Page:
The Bechdel test, originated in Alison Bechdel’s 1985 comic strip Dykes to Watch Out For (she credits the idea to her friend Liz Wallace and the writings of Virginia Woolf), is a basic metric for determining the level of gender bias in a film. It asks three simple questions:
Does a movie contain two or more women characters? Do those women talk to each other? And if so, do they discuss something other than a man?
The test, of course, presents a low bar and is a deeply imperfect measurement of any kind of feminist achievement—“oh my god, Becky, look at her butt” would pass, as we’ve previously noted. And yet, a shocking number of films, particularly those made by men, do not come anywhere close to passing. As Polygraph wrote in 2016: “Birdman fails. Avatar fails. Fucking Toy Story fails. On bechdeltest.com, a site for crowdsourcing Bechdel Test results, about 40 percent of films don’t pass. It’s a sad state since women exist in life, like, half the time.”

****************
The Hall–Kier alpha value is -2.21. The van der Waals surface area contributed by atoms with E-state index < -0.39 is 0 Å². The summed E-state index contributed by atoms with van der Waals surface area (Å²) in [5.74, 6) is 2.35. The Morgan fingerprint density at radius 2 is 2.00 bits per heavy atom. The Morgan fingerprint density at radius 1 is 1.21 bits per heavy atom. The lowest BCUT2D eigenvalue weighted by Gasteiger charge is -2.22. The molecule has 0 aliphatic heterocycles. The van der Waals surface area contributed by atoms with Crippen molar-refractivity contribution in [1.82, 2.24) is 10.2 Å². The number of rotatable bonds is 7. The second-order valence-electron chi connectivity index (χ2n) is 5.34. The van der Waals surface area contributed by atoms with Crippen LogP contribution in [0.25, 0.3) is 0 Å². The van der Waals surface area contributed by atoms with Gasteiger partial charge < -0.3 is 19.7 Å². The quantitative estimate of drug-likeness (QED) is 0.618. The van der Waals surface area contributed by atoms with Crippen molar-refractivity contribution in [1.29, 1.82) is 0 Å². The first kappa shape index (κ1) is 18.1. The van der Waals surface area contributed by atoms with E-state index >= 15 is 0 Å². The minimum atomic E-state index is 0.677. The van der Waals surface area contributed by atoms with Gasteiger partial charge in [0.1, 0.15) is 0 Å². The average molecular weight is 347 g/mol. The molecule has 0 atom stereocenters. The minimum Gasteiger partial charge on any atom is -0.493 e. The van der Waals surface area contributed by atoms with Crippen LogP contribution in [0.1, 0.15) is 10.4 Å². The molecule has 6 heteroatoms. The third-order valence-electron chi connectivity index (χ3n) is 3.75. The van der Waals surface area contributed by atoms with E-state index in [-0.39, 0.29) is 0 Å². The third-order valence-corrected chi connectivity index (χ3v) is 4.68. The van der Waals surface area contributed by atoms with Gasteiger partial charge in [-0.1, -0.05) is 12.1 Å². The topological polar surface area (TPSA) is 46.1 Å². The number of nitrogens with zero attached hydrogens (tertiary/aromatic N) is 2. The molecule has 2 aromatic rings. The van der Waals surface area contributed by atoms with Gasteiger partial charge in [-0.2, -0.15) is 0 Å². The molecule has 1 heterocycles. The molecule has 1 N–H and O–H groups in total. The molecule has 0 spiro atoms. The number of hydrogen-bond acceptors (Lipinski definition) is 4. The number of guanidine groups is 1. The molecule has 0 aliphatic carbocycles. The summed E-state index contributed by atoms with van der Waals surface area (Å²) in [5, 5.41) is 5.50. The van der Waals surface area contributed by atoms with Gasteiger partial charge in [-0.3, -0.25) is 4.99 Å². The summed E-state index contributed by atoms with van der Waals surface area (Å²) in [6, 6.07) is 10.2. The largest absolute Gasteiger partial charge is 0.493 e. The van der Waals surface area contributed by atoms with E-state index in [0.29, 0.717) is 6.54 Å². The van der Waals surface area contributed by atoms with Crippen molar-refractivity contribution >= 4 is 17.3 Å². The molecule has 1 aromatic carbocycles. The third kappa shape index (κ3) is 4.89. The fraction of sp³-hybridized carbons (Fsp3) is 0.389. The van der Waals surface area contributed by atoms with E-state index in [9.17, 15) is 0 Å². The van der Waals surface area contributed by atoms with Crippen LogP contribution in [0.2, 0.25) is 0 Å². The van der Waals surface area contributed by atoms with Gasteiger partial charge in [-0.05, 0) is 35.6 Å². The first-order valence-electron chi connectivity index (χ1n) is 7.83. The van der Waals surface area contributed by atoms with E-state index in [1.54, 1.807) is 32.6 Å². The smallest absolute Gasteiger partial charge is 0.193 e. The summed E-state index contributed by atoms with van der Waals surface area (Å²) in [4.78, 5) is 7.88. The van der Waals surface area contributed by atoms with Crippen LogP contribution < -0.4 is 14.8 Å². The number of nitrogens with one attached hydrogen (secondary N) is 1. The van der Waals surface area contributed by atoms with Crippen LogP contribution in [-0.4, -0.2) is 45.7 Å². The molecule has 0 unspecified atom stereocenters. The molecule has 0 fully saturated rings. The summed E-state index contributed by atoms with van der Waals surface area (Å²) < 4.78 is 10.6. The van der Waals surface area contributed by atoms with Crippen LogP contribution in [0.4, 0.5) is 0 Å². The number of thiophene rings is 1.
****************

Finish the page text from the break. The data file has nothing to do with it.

We initially set out to compile a list of our favorite films that pass the Bechdel test—using the later-added requirement that the women characters be named—but that list would’ve had to include movies like A League of Their Own that are such obvious passers as to render the test useless. Perhaps it’s more interesting to take a look at the films you may not expect would clear this bar, but somehow did.
So Jezebel presents for discussion: the 18 most surprising movies that pass the Bechdel test.